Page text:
Also in the African section, there are aardvarks – I saw three asleep in an exhibit that mimics a gigantic burrow. On that note, this is a good time to talk further about the look and feel of the exhibits. Much has been done to landscape the enclosures – to make them feel something like the animal’s actual native environments – and also to impart the sections with the flavour of whatever part of the world they’re linked to. The aardvark enclosure is not just a gigantic earthen installation that makes you feel like you’re travelling underground in an aardvark mega-burrow yourself, its exterior features African art and faux architecture.

Exterior of the aardvark exhibit at Colchester Zoo. The tunnel is sculpted such that you feel that you're travelling underground. Credit: Darren Naish

Lions and tigers and bears – insert cliched exclamation. Colchester is also good for large carnivorans*. Lions, leopards, Amur tiger, cheetah, hunting dogs and wolves are all there. Among the real highlights for me were the three Spotted hyenas Crocuta crocuta. They were great fun to watch and also highly co-operative as goes coming close enough to the viewing area for good photos. I can’t remember the last time I saw a live hyena (I’m not well-heeled enough to go swanning off on African safaris); you might be surprised by how large they are, and also by how ‘kind’ and fascinating their faces are.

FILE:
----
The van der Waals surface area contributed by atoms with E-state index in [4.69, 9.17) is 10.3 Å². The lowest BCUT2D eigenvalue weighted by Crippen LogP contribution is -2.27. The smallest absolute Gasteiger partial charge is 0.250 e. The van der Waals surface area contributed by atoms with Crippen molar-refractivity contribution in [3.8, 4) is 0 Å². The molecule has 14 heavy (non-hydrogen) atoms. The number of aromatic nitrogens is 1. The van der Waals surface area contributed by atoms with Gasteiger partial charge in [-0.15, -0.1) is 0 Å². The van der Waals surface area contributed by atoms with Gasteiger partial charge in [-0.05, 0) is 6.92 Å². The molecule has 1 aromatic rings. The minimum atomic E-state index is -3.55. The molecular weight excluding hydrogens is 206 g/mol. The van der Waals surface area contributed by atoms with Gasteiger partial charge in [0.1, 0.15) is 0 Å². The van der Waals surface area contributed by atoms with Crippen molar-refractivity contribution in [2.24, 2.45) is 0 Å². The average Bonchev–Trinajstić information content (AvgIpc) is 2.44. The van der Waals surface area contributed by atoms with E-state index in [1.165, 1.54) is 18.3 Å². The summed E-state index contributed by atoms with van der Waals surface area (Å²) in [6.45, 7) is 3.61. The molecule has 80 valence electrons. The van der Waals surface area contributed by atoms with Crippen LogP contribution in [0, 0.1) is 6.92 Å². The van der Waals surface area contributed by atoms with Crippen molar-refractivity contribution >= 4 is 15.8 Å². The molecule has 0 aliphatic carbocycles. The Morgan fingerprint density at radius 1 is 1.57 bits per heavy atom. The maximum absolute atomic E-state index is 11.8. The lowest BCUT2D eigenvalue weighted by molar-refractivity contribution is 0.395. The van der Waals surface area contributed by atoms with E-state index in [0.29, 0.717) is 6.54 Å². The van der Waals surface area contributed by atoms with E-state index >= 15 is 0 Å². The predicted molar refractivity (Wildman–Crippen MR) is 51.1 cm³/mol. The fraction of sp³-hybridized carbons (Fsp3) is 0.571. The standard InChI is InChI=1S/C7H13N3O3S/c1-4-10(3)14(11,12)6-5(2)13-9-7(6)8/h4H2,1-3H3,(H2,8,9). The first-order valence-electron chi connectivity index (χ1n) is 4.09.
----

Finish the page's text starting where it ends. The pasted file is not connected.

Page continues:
Hyenas are fantastically handsome animals - look at that beautiful face and amazing nose. Credit: Darren Naish

* Again, let me use this as an opportunity to remind people that the annoyingly ambiguous term ‘carnivores’ has an available and already widely-used alternative – carnivorans – which you should get into the habit of using.

Cathartids - the New World vultures, which includes condors - are bizarrely flamboyant. At left, King vulture. At right, male Andean condor. Credit: Darren Naish

Raptors, dragons, crocodiles. Colchester has a nice selection of birds, highlights including King vulture Sarcoramphus papa (they have at least two), an Andean condor Vultur gryphus pair and various additional raptors and owls. Rhinoceros hornbill Buceros rhinoceros are present in the Wild of Asia section but were a no-show during my visit.

Telu, the big adult male Komodo dragon at Colchester Zoo. As is the case with many adult Komodos in captivity, he seems to have some sort of problem with his forelimbs. Credit: Darren Naish

The same, Asia-themed section also features red panda, gibbons, binturong, Burmese python Python bivittatus…. and Komodo dragons Varanus komodoensis! Yes, this is one of four collections in the UK to house dragons (the others are Bristol Chester, ZSL and Crocodiles of the World at Brize Norton). They currently have one large adult and a number of juveniles and have had considerable success in breeding them. The large house dedicated to the dragons is really well designed, with pools, excellent viewing areas and good planting. A Cuban crocodile Crocodylus rhombifer is also on show in the same building. Even better, a Slender-snouted crocodile Mecistops cataphractus is present in the Chimpanzee Lookout; my photos of said animal aren’t worth sharing but I was pleased to see this species.

Another view of Telu, this time showing the impressive forelimb claws and those prominent gular folds. Credit: Darren Naish
Tumba the chocolate chimp (on the right) with a more conventionally pigmented relative at left. Credit: Darren Naish